Kate Maddox wrote up a brief piece on Ad Age, interviewing the new CMO at ON24, Ken Robinson. Most of it is standard boilerplate commentary that new executives say… "Make sure we are on the same page and share a common language." "My top marketing goals are to continue to further ON24's position in the marketplace." And so on.
But when Ms. Maddox ended with the obligatory "What challenges does your industry face?" Mr. Robinson responded intriguingly:
One of the bigger challenges we face in the webinar or webcasting category is that it is considered 'old-school technology' and has been around for awhile. It is not like the newer marketing automation platforms or some of the newer, next shiny objects. Most people have done a webinar or participated in one. So how do we recreate or create a new problem set in the mind of marketers, so they see us as providing different uses of the platform?
I think it is worth examining this purported "challenge," as it brings up a potential disconnect between webinar technology providers and webinar hosts (I am going to use the terms webinar and webcast interchangeably in this post, as the difference is not germane to this discussion).
Companies that create and sell software products tend to think like Mr. Robinson. They want to "create a new problem set" that their product is uniquely positioned to solve. Product marketing managers at software companies constantly push their engineering departments to add "shiny" new features and cosmetics that are easy to show off in sales demos.
But companies putting on webinars and webcasts should be concentrating on everything EXCEPT the technology! The medium is not the message… Webinar or webcast software should be (as much as possible) a transparent conduit for the smooth and easy flow of information between participants.
This is one of the reasons I shudder every time I see webinar technology vendors urging their customers to "add three polls per webinar to stimulate engagement." Or "make sure to use video of your presenters to improve relatability." Or "allow your audience to place markups on a shared document to foster buy-in."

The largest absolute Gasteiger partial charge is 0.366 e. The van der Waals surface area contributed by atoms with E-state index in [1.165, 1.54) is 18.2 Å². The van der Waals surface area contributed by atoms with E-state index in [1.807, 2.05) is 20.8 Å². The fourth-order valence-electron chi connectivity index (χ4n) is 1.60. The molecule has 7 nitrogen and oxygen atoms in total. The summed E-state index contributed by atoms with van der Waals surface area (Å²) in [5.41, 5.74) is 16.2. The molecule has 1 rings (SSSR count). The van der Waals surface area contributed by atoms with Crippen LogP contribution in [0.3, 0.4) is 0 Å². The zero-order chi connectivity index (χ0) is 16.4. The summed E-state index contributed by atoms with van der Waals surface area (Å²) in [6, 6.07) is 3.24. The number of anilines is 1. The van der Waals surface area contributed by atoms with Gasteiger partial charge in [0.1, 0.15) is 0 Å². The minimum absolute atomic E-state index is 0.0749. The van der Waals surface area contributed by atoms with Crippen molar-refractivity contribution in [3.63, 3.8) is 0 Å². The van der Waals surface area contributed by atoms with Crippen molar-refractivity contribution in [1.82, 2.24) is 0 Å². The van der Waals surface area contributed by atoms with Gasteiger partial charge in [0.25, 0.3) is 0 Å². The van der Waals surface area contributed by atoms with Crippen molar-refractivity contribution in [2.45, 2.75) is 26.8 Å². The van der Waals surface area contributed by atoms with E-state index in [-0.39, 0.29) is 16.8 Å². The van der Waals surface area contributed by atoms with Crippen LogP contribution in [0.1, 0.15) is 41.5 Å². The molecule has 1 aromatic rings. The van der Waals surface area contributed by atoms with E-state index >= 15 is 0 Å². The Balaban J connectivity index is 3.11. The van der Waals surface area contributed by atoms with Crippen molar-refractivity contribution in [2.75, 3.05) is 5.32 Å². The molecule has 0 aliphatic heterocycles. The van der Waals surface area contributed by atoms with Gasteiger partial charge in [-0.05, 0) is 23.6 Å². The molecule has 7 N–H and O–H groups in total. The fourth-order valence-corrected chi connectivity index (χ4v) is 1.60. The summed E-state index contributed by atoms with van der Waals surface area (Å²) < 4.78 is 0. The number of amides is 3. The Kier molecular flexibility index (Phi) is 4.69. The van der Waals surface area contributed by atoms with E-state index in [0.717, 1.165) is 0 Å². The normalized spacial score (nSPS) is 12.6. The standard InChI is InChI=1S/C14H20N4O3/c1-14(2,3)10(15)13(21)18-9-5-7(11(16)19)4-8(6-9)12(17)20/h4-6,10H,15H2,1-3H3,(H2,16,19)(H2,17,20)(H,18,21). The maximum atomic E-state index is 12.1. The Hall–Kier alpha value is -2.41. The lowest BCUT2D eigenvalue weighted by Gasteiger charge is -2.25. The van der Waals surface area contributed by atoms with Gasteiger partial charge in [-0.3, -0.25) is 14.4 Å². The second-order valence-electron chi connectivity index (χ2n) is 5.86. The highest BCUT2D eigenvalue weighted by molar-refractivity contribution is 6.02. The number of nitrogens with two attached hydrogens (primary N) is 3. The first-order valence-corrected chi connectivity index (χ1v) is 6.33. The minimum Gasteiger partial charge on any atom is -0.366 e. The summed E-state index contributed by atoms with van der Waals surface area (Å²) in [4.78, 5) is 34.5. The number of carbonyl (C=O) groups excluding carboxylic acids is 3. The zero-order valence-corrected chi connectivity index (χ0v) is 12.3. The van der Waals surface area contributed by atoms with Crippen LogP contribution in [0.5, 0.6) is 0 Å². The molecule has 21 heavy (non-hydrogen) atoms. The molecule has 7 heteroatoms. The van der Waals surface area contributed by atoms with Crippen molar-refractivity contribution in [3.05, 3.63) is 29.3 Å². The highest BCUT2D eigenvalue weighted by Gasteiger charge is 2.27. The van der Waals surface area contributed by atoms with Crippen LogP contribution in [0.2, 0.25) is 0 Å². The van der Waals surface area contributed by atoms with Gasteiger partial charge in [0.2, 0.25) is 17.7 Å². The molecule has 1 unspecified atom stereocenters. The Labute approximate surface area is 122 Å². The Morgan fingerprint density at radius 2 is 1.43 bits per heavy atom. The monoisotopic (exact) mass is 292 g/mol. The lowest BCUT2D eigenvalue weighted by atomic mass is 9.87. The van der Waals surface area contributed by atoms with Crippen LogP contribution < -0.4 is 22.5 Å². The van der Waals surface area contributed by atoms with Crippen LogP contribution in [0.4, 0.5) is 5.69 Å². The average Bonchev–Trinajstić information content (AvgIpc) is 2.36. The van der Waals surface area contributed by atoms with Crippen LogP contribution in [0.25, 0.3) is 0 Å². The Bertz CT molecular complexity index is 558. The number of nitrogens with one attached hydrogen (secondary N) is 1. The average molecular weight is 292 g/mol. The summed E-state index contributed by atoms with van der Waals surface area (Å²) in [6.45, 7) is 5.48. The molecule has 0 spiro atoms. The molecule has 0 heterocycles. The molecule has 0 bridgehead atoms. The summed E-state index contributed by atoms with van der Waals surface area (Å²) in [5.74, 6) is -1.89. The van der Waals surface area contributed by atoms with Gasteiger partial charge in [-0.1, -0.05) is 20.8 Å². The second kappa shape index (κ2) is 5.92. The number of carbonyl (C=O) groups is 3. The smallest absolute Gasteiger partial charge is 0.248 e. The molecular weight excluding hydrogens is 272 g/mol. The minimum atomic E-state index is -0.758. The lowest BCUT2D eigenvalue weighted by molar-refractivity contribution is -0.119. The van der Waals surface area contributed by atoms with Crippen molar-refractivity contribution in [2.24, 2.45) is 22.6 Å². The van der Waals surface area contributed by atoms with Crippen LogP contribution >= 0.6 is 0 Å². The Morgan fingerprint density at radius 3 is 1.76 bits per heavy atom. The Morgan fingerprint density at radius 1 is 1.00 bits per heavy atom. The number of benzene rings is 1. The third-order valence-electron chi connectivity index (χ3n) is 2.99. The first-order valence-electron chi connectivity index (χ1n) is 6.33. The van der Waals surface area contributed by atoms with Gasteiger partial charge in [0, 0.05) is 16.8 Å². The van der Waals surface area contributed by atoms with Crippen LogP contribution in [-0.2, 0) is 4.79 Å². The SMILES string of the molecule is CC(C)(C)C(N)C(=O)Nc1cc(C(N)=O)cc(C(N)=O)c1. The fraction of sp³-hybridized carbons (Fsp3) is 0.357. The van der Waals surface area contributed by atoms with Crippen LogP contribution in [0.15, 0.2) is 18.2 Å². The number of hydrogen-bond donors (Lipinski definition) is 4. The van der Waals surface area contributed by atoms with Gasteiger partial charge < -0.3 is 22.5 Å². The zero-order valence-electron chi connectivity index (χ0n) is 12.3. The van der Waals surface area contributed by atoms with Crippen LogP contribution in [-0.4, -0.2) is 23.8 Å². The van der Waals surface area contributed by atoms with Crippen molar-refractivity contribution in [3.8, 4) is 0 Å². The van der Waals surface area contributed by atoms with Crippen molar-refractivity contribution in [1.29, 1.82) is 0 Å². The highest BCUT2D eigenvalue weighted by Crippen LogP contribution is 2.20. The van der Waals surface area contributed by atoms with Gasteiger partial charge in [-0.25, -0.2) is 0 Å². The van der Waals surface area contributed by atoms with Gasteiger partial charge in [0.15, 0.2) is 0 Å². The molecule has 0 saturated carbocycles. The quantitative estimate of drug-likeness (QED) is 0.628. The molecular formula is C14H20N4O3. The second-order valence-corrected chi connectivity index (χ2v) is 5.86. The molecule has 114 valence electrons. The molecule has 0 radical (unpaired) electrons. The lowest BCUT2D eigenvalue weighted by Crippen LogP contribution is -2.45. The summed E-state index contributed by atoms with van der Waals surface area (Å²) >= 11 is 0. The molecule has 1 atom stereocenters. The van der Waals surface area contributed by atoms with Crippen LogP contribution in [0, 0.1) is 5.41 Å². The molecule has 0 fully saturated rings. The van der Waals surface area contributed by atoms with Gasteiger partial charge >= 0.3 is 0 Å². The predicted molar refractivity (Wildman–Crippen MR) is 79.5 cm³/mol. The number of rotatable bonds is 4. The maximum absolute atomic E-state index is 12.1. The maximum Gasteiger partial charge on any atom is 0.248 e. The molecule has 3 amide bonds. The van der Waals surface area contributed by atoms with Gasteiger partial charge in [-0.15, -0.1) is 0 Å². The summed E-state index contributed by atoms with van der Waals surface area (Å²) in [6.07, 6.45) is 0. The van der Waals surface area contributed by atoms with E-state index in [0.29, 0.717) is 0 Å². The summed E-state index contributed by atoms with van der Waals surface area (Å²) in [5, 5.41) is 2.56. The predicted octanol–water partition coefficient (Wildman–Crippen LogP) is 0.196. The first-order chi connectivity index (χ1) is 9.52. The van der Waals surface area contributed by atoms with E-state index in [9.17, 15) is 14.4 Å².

The availability of all those features is fine. I like having plenty of options as an event coordinator or presenter. But the purpose of the technology vendor should not be to create something cool and then urge people to use it. The technology should allow the presenter to create a two-way communication channel that serves their business purposes without calling attention to itself.
Webinar/webcast technology does a disservice when events have to start with a long recitation to participants on how to use various features. As a moderator, I hate having to start an event by telling the audience how to access hidden panels, switch modes, or find audio options.
Vendors, we don't need new and shiny… We need you to get the hell out of the way and let us tell our story! The art of good presenting should not be contingent on the amount of technical setup and practice we do with your feature packs. It should be contingent on our presentation materials and delivery.
Amusingly, I have written many times in the past that ON24 is the technology that has already gone the furthest in achieving this goal. Their webcasting platform is almost completely intuitive for attendees, who can open, shrink, resize, and move content windows around their screen like all the other windowed applications we are used to dealing with on computers. There is really no need for a moderator to begin an ON24 session with instructions to attendees. They can point and click to their hearts' content and see what each window does in a natural and organic fashion. And although ON24 offers a lot of optional functionality "widgets" to webcast hosts, I would guess that the vast majority never get used. They can be added in if they help the presenter achieve a business communication goal in a particular context, but in most cases they are superfluous and don't even show up in the interface.
I would love to see a webinar/webcast vendor take this approach in selling their technology. Don't push it as the newer, next shiny object that enables you to solve new problems. Push it as the transparent communication channel that disappears into the background of your consciousness. The one that needs no explanation or instructions because "it just works."
Want to impress me? Show me how perfectly you manage to get all the audio and visual content to all participants, no matter their hardware limitations, poor bandwidth, or technical naiveté. Show me the high audio/visual fidelity of your recordings. Show me how little technical training is needed to let a guest presenter come in and simply give the presentation they want to give, without making concessions to limitations or requirements of the technology platform.
Yes, I am happy to have the additional advanced tools of specialized collaboration available to me. But they are not the reason I am going to put on a web event. Stop trying to make me believe I should be worrying about new technologies, new use cases, or new problem sets... I would be delighted if you would solve the existing ones more effectively.